Fears of a hand-cuffed financial industry have driven the value of the Euro to 18 month lows, and markets world-wide are dropping in value because of fears for the European economy.
The president of the European Central Bank, Jean-Claude Trichet, in an interview published Saturday, warned that Europe was facing “severe tensions” and that the markets were fragile.
For Europe’s banks, the problems are twofold. Short-term borrowing costs are rising, which could lead institutions to cut back on new loans and call in old ones, crimping economic growth.
At the same time, seemingly safe institutions in more solid economies like France and Germany hold vast amounts of bonds from their more shaky neighbors, like Spain, Portugal and Greece.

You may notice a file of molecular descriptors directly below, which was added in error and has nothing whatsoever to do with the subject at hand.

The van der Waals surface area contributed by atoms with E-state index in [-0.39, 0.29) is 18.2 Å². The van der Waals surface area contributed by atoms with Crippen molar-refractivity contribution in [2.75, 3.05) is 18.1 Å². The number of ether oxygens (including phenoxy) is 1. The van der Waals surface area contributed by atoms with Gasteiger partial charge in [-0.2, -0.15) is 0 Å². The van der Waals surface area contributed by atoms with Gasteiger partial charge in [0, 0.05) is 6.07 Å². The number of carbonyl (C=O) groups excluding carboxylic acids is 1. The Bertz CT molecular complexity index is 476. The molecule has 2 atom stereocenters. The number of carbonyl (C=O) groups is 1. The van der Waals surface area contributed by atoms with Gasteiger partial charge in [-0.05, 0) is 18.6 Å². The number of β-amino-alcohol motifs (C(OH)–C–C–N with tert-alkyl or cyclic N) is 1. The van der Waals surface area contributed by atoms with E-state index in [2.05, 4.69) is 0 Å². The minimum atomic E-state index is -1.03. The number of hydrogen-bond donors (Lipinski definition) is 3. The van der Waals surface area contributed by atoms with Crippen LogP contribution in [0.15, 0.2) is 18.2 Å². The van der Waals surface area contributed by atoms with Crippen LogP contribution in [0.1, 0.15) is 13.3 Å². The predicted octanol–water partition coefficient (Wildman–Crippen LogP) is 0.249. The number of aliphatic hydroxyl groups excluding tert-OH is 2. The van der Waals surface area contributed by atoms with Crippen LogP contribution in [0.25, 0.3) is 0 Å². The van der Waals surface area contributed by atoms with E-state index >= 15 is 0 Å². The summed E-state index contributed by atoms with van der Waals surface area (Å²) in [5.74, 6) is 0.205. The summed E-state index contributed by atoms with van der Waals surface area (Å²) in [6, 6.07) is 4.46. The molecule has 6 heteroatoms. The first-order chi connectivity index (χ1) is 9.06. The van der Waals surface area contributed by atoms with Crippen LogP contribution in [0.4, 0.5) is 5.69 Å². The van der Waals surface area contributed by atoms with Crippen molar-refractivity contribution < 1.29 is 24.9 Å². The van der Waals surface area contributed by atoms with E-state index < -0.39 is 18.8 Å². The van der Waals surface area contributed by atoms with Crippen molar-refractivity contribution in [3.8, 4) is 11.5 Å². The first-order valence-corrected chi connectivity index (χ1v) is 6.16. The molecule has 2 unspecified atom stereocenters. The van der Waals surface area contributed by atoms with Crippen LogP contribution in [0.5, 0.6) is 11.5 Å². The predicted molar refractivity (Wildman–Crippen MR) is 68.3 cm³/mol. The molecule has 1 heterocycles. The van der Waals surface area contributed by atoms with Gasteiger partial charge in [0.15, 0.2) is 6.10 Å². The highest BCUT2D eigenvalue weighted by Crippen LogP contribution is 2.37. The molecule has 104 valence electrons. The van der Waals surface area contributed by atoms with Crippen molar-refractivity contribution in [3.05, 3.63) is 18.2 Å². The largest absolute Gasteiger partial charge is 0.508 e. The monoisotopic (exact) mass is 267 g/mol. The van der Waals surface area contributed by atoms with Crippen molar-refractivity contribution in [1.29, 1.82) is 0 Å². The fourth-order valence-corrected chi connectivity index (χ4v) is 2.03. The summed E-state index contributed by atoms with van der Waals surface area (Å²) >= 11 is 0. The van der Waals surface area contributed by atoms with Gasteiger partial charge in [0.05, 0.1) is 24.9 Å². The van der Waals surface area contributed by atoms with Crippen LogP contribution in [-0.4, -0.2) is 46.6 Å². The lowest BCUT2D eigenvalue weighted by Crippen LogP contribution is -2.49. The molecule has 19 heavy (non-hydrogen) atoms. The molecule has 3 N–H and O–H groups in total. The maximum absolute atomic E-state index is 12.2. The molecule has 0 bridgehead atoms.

Investors fear that with many governments groaning under the weight of huge deficits, the debt of weaker nations that use the euro currency will have to be restructured, deeply lowering the value of their bonds. That would hit European financial institutions hard, and may ricochet through the global banking system.
At the same time, some European producers are happy with the Euro devaluation, as export revenues have already increased and export demand should increase. World-wide, one fear stems from the big increase in government deficit levels.
The world’s budget deficit as a percentage of gross domestic product now stands at 6 percent, up from just 0.3 percent before the financial crisis. If public debt is not lowered back to precrisis levels, the I.M.F. report said, growth in advanced economies could decline by half a percentage point annually.
If the fears turn-out to be justified, this seems a classic example of crowding out, where government deficit spending raises interest rate to levels that discourage private investment.